The Council of Ministers on Monday convened a press conference to defend a directive circulated this month telling government officials to seek clearance from their superiors before providing information to lawmakers investigating corruption claims.
The directive was blasted by opposition lawmakers including CNRP chief whip Son Chhay, who was quoted in local media as saying that it violated Article 96 of the Constitution, which lays out the right of lawmakers to request information from government institutions.
However, Council of Ministers Secretary of State Tek Reth Samrech, who issued the directive on June 5 and held the press conference Monday, said the guidelines he set forth were in line with both the Constitution and Anti-Corruption Law.
Mr. Reth Samrech said the circular was meant to inform civil servants how to respond to National Assembly inquiries, which have become increasingly common since the CNRP ended its boycott of parliament last year, partly in exchange for control of five parliamentary commissions including a newly created anti-corruption commission.
“We should have a legal guideline for low officials…because before we never had lawmakers visit some institutions about actions of low officials. This is the first time,” he said.
“This guideline was just made to instruct government officials to ensure that the low officials understand and have enough information before answering, or they are able to ask for ideas from the upper levels to collect enough information to respond to the lawmakers,” he added.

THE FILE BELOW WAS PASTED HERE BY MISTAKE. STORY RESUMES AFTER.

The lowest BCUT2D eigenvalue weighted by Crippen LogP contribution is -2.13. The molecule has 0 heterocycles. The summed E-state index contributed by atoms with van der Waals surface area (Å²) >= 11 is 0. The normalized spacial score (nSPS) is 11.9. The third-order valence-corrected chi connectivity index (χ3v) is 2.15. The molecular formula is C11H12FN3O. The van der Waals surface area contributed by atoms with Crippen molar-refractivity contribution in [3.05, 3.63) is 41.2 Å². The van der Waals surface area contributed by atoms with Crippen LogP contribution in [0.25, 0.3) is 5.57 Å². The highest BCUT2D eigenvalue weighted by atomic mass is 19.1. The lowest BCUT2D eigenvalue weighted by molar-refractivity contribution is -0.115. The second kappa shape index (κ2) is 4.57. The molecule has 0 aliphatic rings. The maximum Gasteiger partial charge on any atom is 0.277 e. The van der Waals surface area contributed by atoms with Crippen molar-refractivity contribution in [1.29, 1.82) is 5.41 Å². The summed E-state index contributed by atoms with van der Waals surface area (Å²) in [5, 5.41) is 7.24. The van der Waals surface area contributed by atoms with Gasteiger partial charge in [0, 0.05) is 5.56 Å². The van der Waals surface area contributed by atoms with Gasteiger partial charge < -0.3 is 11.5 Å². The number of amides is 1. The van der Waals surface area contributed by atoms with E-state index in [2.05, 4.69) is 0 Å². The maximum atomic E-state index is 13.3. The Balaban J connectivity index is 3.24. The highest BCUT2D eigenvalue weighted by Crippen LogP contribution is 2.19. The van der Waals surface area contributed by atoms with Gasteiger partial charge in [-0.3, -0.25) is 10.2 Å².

“I wish to state that His Excellency Son Chhay is a lawmaker, but he doesn’t understand the meaning of Article 96 of the Constitution.”
The June 5 statement tells civil servants to ask for permission from their superiors before responding to lawmakers looking into corruption allegations, and tells civil servants to adhere to Article 22 of the Anti-Corruption Law, which gives the Anti-Corruption Unit authority over graft investigations.
Contacted Monday, Mr. Chhay said the Council of Ministers, headed by Deputy Prime Minister Sok An, had disrespected the National Assembly with its directive and ensuing press conference.
“We demand that the Council of Ministers apologize because they used words that looked down on the National Assembly,” he said.
“If the Council of Ministers refuses to apologize, we will summon Mr. Sok An to give an explanation at the National Assembly.”